Silicon photonics chip with 3-D hybrid integrated InP laser array.
More than US$1 billion and years of research and development have been invested in “photonizing” silicon—adding photonics to silicon CMOS processes, to leverage the tools available in the microelectronics industry for high yield and low cost. The photonics industry’s mindset has been traditionally vertical; companies carry out most design, fabrication, back-end processing and packaging in-house, to protect intellectual property. Previous attempts to standardize and share processes have failed, but the landscape is changing, with the emergence of foundries offering silicon photonics processes and “fabless” photonics companies utilizing those foundry processes.
Whatever ultimately drives fabrication technology, little doubt exists that silicon photonics is poised to revolutionize information transfer and will profoundly impact a range of industries. Yet integrated laser sources remain a bottleneck for silicon photonics. This year, we demonstrated a 3-D hybrid laser integration approach that is scalable, low cost and reliable, with superior thermal performance.1-4
Laser integration approaches for silicon photonics can be categorized as monolithic, heterogenous or hybrid. Monolithic approaches involve the direct hetero-epitaxy of laser materials, such as compound semiconductors, on silicon. This approach is the least mature. Heterogeneous approaches involve the intimate merging of traditionally incompatible materials and their subsequent co-fabrication to form devices. This allows for best-in-class materials selection—but also requires complex fabrication processes.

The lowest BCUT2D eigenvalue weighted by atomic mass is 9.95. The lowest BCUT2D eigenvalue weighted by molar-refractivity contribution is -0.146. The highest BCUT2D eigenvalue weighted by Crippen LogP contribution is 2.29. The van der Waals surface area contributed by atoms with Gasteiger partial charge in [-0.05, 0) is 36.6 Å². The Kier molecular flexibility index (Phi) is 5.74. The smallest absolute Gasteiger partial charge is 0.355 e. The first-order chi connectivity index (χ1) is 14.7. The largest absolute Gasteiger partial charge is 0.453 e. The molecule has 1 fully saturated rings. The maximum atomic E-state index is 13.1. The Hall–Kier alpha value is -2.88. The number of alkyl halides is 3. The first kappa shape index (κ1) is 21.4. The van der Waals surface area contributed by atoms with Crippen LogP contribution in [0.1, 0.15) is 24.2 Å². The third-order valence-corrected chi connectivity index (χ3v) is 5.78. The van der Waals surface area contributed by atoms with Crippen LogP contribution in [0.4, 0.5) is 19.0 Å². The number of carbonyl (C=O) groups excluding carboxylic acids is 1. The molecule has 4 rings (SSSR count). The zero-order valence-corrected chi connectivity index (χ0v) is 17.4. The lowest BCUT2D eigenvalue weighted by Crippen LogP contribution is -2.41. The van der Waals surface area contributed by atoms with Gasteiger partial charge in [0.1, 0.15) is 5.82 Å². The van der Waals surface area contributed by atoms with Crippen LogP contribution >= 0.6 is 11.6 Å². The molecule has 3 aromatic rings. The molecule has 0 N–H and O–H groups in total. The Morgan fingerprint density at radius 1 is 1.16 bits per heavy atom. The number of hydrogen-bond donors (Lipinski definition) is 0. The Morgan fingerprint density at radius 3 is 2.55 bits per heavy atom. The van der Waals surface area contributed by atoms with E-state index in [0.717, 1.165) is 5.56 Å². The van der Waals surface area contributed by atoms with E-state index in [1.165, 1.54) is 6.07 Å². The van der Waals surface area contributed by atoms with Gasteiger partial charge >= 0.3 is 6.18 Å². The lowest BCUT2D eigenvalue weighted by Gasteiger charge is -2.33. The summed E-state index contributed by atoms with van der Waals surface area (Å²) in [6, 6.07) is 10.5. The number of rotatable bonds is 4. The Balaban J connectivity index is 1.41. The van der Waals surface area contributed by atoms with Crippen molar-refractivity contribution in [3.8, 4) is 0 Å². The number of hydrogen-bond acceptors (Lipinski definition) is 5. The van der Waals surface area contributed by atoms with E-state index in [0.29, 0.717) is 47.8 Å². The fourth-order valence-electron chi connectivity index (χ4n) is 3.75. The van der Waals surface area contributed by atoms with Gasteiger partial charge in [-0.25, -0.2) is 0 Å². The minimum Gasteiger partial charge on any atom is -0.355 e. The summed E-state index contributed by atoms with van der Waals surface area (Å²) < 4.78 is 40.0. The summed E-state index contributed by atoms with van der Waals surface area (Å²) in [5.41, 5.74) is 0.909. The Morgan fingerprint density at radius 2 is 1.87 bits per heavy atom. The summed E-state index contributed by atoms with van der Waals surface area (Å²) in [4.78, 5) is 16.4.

Hybrid integration, the third approach, is the most mature. One example, co-packaging, uses micro-optics to couple laser light to silicon waveguides. Another, more scalable hybrid approach involves butt-coupling of lasers and silicon waveguides without the use of micro-optics—accomplished by mounting two chips side by side on a common carrier, or by flip-chip bonding of laser chips into recesses adjacent to silicon waveguides.
We believe the most promising approaches for realizing lasers on silicon are hybrid approaches that add the laser in a back-end step, thereby avoiding the requirement to co-fabricate incompatible materials and allowing separate, optimized fabrication of the silicon photonic integrated circuit and laser sources. The 3-D integration that we demonstrated this year takes such a hybrid approach, based on flip-chip bonding and vertical coupling between indium phosphide (InP) and silicon waveguides. For the InP waveguide, vertical emission is achieved with a total-internal-reflection turning mirror. For the silicon waveguide, a grating coupler achieves vertical coupling. The InP chip is flip-chip bonded directly to the silicon substrate, providing an effective heat sink. With high coupling efficiency, low cost and superior thermal performance, these 3-D hybrid lasers show promise for future large-scale integrated silicon photonics.
Jonathan Klamkin and Bowen Song, University of California, Santa Barbara, Calif., USA
1. B. Song et al. Opt. Express 24, 10435 (2016).
2. B. Song et al. Conference on Lasers and Electro-Optics paper SM4G.5 (2016).
3. B. Song et al. European Conference on Optical Communication paper We2.5.5 (2015).
4. P. Contu et al. IEEE Photonics Conference paper Tue3.2 (2014).